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Water Pollution Plagues America

It’s easy to relegate thoughts of bacteria-laden streams, rivers contaminated with heavy metals, and otherwise polluted water sources to so-called “third-world” countries and developing nations. But the truth is that the same problems that afflict these parts of the globe are very present right here in the United States. What’s more, these water sources are not just in rural America; the problem affects major cities around the country, including our nation’s capital. The Potomac river is perhaps one of the best examples of a polluted major water source. Estimated to provide drinking water to two million people in the capital region, the Potomac and its tributaries have fallen victim to years of disregard by Washington-area residents. The problem stems from urban runoff, neglectful farmers, and land development efforts. Still another example of a polluted American waterway is none other than the “mighty” Mississippi. Flowing from Minnesota to the Gulf of Mexico, the water of the Mississippi picks up all sorts of pollutants along the way, and by way of its tributaries, transports them through more than 31 states, affecting millions of people. So what is to be done about this modern-day plague? Residences protect themselves with point of use systems that employ a number of technologies, including reverse osmosis and UV filtration. Businesses on the other hand, generally incorporate application-specific technologies such as those for coffee and ice filtration. Regardless of your specific water concern, it’s important to inform yourself about the quality of your drinking water – it may not be as clean as you think.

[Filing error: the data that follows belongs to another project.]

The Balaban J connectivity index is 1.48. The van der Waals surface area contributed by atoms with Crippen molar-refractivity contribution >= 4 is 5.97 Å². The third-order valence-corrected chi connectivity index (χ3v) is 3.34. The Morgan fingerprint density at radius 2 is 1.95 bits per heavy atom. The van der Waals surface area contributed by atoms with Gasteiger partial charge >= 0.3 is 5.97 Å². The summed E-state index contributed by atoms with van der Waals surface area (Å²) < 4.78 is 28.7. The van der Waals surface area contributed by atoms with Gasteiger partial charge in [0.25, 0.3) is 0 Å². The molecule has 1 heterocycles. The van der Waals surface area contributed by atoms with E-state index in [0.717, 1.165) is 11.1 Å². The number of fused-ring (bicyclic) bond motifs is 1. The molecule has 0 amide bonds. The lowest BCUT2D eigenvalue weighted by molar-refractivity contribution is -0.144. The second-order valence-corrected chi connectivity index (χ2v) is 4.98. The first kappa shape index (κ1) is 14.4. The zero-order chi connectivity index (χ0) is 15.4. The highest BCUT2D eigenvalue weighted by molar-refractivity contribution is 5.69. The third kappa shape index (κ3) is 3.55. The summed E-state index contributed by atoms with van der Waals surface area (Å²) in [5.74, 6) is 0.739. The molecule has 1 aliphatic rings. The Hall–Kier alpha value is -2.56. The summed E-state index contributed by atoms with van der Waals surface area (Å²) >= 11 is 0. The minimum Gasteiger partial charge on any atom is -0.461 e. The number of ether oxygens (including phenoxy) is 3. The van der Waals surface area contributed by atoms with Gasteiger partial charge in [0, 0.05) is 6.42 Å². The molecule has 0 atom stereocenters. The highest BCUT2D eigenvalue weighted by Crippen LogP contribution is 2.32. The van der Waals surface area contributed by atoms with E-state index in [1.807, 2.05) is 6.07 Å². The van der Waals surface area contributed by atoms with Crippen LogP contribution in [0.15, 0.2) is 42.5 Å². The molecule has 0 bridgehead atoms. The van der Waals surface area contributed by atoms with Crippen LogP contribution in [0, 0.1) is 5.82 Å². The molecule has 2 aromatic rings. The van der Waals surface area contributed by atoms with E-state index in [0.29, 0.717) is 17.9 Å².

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  1. Most people have some idea of what the term water pollution means. The most obvious definition is anything that makes water unsuitable to drink or negatively impacts the marine life that lives in it. In more scientific terms, water pollutants can be put into a few basic categories.One of the categories, or classes of water pollutants are wastes that enter a water source a deplete it of oxygen. Some compounds naturally bond with oxygen and other wastes foster the growth of bacteria that consume oxygen. When bacteria build up in the water they use up the waters oxygen supply and all other animals that rely on the waters oxygen supply die.’

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